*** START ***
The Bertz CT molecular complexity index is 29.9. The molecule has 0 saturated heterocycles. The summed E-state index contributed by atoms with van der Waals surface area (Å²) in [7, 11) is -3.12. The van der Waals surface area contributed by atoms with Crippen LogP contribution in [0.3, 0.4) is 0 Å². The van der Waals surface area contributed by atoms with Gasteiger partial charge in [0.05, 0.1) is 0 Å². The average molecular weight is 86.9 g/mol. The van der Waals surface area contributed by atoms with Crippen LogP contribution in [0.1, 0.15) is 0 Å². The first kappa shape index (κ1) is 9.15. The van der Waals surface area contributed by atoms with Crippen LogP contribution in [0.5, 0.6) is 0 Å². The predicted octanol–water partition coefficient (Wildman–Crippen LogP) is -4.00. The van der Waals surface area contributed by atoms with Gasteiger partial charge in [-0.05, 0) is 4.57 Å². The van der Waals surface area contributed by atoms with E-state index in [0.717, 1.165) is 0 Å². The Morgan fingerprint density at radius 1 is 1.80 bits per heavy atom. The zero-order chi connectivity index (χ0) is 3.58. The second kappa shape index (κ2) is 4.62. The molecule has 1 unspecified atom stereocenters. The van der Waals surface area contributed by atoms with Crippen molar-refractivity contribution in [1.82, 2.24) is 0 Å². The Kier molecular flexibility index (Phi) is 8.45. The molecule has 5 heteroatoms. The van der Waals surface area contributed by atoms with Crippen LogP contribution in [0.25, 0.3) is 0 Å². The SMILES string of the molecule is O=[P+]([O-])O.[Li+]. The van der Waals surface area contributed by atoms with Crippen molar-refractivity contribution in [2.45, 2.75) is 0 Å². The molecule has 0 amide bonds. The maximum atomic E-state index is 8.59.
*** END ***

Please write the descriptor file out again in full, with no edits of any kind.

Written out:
The Bertz CT molecular complexity index is 29.9. The molecule has 0 saturated heterocycles. The summed E-state index contributed by atoms with van der Waals surface area (Å²) in [7, 11) is -3.12. The van der Waals surface area contributed by atoms with Crippen LogP contribution in [0.3, 0.4) is 0 Å². The van der Waals surface area contributed by atoms with Gasteiger partial charge in [0.05, 0.1) is 0 Å². The average molecular weight is 86.9 g/mol. The van der Waals surface area contributed by atoms with Crippen LogP contribution in [0.1, 0.15) is 0 Å². The first kappa shape index (κ1) is 9.15. The van der Waals surface area contributed by atoms with Crippen LogP contribution in [0.5, 0.6) is 0 Å². The predicted octanol–water partition coefficient (Wildman–Crippen LogP) is -4.00. The van der Waals surface area contributed by atoms with Gasteiger partial charge in [-0.05, 0) is 4.57 Å². The van der Waals surface area contributed by atoms with E-state index in [0.717, 1.165) is 0 Å². The Morgan fingerprint density at radius 1 is 1.80 bits per heavy atom. The zero-order chi connectivity index (χ0) is 3.58. The second kappa shape index (κ2) is 4.62. The molecule has 1 unspecified atom stereocenters. The van der Waals surface area contributed by atoms with Crippen molar-refractivity contribution in [1.82, 2.24) is 0 Å². The Kier molecular flexibility index (Phi) is 8.45. The molecule has 5 heteroatoms. The van der Waals surface area contributed by atoms with Crippen LogP contribution in [0.25, 0.3) is 0 Å². The SMILES string of the molecule is O=[P+]([O-])O.[Li+]. The van der Waals surface area contributed by atoms with Crippen molar-refractivity contribution in [2.45, 2.75) is 0 Å². The molecule has 0 amide bonds. The maximum atomic E-state index is 8.59.